Interesting developments on the hospital relocation front.
Last week, Dana Young, an official out of Nashville identified as Duke LifePoint’s site selector, told the Lake Superior Community Partnership that the site survey team had narrowed the search for a new MGH location down to two sites–one in the city of Marquette, one in Marquette Township.
Three smart, well-connected civic leaders who were at the meeting said the message was unambiguous, unmistakable. And they were surprised that the official was so candid about the process especially since MGH has been so hush-hush about it.
But clearly MGH is not calling the shots here; its the folks in Nashville, the home of Duke LifePoint, who are making the important decisions.
Talk to Marquette City Manager Bill Vajda, though, and he’ll tell you he hasn’t been informed that it’s down to two locations. He doesn’t believe it.
And check with Jason McCarthy, the planner and zoning administrator for the Township, and you’ll hear the same thing. He doesn’t buy it.
So was Young mistaken in his presentation to the Partnership? Seems unlikely. He’s doing the work on the ground here.
Was he lying? That’s not a good way to endear yourself to some of the shakers and movers in the community.
Maybe it’s gamesmanship. Was he deliberately trying to set up a desperate, give-em-whatever-they-want competition between the city and township? Cynics might think so.
Was he speaking without authority? It’s possible.
Or was he simply telling the truth as he saw it last week? Also, possible. In fact, likely.
Regardless, it’s a big deal. A $290 million big deal with huge ramifications regardless of where the hospital ultimately locates.
Speaking of which, the Marquette Golf Club board meets Wednesday. On the agenda: the visit to the golf course last week by the hospital site survey team. Does Duke LifePoint want to buy part of the golf course? Is the golf club, which is saddled with debt, interested? Would the members vote to sell?
Stay tuned. Things get interestinger and interestinger.
Who wants to be a City Commissioner in Marquette?
Mayor Bob Niemi, Fred Stonehouse and Don Ryan are all leaving at the end of the year which means three spots will open up.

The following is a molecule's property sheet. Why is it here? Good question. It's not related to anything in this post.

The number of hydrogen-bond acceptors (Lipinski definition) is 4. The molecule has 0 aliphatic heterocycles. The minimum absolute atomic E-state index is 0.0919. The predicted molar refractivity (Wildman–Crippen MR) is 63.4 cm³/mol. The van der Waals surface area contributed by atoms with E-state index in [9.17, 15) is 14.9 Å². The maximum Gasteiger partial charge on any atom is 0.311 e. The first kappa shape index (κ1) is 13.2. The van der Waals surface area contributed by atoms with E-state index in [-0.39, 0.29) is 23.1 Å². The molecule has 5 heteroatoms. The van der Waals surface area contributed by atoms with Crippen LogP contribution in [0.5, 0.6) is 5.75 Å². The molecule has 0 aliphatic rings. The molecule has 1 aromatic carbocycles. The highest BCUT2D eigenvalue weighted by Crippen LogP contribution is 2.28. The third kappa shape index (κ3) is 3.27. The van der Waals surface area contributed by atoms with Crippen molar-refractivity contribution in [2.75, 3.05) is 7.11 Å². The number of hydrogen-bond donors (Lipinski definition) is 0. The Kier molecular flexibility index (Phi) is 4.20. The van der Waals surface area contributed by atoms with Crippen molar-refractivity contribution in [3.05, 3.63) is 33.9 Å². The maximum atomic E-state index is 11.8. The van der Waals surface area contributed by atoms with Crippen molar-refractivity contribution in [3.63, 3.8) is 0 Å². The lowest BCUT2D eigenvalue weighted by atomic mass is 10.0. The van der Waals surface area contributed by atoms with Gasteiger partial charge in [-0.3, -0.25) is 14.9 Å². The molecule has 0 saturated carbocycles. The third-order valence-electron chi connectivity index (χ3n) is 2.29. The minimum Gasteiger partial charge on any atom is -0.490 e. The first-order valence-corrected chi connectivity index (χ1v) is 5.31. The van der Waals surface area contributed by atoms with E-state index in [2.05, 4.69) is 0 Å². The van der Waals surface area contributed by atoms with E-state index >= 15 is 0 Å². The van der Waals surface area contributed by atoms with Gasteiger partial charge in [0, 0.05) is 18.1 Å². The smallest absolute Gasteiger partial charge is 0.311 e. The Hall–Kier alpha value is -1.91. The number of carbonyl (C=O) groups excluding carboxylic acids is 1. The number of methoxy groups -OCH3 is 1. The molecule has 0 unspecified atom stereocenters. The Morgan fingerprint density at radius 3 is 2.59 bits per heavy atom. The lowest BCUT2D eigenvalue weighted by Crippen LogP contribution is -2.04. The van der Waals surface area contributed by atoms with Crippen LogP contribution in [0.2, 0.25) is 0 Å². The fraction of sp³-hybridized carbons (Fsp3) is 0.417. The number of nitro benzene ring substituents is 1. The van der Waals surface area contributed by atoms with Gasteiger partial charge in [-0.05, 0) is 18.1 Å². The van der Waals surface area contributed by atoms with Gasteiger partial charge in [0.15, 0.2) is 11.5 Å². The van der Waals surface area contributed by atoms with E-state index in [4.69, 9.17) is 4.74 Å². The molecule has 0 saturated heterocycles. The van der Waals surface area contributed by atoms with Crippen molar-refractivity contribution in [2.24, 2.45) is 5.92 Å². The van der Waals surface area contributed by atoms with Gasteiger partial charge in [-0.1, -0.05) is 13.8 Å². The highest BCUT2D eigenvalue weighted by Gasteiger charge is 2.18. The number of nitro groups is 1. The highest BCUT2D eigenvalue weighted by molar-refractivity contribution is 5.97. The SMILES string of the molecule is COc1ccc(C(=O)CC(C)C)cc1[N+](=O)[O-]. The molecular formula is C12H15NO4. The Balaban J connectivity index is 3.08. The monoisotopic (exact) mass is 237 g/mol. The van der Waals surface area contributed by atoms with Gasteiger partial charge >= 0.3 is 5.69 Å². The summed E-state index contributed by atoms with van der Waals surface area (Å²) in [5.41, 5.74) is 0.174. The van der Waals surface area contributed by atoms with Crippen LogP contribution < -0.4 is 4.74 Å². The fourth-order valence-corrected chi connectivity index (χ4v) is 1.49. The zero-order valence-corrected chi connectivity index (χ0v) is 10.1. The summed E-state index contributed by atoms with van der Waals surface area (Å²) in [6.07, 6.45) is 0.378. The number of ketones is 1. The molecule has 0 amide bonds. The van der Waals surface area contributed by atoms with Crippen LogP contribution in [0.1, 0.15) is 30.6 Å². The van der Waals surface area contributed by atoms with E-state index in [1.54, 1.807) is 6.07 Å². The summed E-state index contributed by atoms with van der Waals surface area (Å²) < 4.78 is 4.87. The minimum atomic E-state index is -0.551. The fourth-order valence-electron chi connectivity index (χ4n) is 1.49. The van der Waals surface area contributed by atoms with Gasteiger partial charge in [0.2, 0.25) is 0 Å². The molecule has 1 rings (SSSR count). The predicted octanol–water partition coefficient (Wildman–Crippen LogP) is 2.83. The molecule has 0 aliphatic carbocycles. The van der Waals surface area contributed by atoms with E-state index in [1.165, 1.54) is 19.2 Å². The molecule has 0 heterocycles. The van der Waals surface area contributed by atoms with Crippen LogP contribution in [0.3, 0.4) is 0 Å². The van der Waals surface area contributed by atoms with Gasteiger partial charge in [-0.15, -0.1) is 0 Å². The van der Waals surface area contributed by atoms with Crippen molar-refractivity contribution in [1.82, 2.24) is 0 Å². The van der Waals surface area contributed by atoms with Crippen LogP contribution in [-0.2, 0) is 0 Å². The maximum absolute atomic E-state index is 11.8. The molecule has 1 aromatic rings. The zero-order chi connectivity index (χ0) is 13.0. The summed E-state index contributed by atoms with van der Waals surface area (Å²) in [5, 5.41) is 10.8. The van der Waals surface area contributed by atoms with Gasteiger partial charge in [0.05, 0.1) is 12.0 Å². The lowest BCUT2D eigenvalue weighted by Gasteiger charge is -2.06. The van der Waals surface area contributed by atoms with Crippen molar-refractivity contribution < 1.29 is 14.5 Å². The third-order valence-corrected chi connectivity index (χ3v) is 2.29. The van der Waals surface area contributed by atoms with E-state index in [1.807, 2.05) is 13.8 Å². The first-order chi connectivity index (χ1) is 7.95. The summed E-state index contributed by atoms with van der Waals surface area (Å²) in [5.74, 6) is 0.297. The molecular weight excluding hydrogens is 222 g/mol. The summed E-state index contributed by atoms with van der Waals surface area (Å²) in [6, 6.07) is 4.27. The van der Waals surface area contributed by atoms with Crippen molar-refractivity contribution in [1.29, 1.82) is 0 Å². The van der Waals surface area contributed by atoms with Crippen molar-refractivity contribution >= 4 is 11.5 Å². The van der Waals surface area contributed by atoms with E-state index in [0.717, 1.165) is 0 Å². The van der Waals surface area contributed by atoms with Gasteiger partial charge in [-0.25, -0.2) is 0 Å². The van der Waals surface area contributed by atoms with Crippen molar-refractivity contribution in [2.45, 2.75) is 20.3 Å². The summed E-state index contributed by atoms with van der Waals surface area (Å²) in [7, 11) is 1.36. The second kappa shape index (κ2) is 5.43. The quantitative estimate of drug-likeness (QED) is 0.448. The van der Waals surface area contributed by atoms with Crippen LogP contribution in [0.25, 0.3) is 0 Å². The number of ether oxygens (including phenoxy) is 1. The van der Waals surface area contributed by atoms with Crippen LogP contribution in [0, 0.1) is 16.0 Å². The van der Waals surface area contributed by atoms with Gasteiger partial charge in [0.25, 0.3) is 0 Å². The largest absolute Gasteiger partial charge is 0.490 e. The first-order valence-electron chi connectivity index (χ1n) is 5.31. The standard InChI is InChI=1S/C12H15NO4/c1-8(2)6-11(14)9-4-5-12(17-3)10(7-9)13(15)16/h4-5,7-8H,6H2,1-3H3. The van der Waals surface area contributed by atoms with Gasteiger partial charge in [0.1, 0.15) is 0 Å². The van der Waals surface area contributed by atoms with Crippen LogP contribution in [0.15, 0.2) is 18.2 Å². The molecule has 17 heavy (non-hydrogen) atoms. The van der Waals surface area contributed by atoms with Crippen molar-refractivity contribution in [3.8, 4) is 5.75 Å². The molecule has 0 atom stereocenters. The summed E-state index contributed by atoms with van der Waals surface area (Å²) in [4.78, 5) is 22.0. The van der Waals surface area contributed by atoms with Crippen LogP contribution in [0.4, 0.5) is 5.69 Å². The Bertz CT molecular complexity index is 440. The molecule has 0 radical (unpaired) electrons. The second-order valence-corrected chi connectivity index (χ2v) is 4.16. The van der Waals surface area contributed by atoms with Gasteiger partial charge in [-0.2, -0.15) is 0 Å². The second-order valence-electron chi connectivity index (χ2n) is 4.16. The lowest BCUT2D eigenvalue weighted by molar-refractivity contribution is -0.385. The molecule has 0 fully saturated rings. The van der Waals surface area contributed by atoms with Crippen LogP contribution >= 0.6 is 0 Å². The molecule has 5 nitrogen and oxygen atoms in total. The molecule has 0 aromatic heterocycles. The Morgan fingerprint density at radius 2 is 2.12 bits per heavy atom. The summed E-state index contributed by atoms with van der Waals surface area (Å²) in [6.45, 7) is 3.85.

But so far only one candidate, Mike Conley, has taken out a packet to file for candidacy.
At least a couple of marijuana-decriminalization candidates have previously expressed interest in running; so far nothing from them.
A group hoping to elect a young, progressive slate of candidates hasn’t made a move yet, either.
There’s plenty of time to file, though. The deadline is April 22, and all you need to get on the ballot is 25 signatures.
Activity at Upfront had locals excited last week. The lights were on at the shuttered former restaurant, nightspot and banquet hall, leading some to believe that maybe it was re-opening. Or it had been sold. Or….
Turns out there was concern about frozen pipes and the fire suppression system at the club. Workers were there to take care of it.
A spokesperson for Upfront still insists, however, that something may be in the works. We’ll believe it when we see it.
Speaking of frozen, go out and take a look at the administrative building at the Cinder Pond Marina in the Lower Harbor.
See that large, horizontal crack on the right side of the photograph? That’s new. It apparently happened last week during a cold spell. And there are other smaller cracks, as well.
The Parks and Recreation Department has moved equipment and files out of the building, condemned it temporarily and is now waiting for a structural engineer to show up and take a look.
How serious is the problem? They don’t know yet. But from the outside it doesn’t look good.
Okay, so it’s 25 degrees and the snow’s coming down an inch an hour. That means it must be time for Frosty Treats on Third Street to make its seasonal opening.
Right you are.
After all, spring’s right around the corner. Monday’s opening was actually a week later than usual, but you can hardly blame the owners for the delay. This has been a cold winter; they had to wait for things to warm up a bit.
That empty space at Peter White Public Library where Tu Kaluthia used to serve delicious food and drinks is still up for grabs.
Other businesses in town have made inquiries about it but the library hasn’t been able to reach an agreement with them yet.
The library would like whoever operates the café to keep it open 40 hours a week. That’s been a sticking point.
That, and the fact that the café operator isn’t going to get rich in the location.
The library is still eagerly looking for an entrepreneur. So are library patrons.
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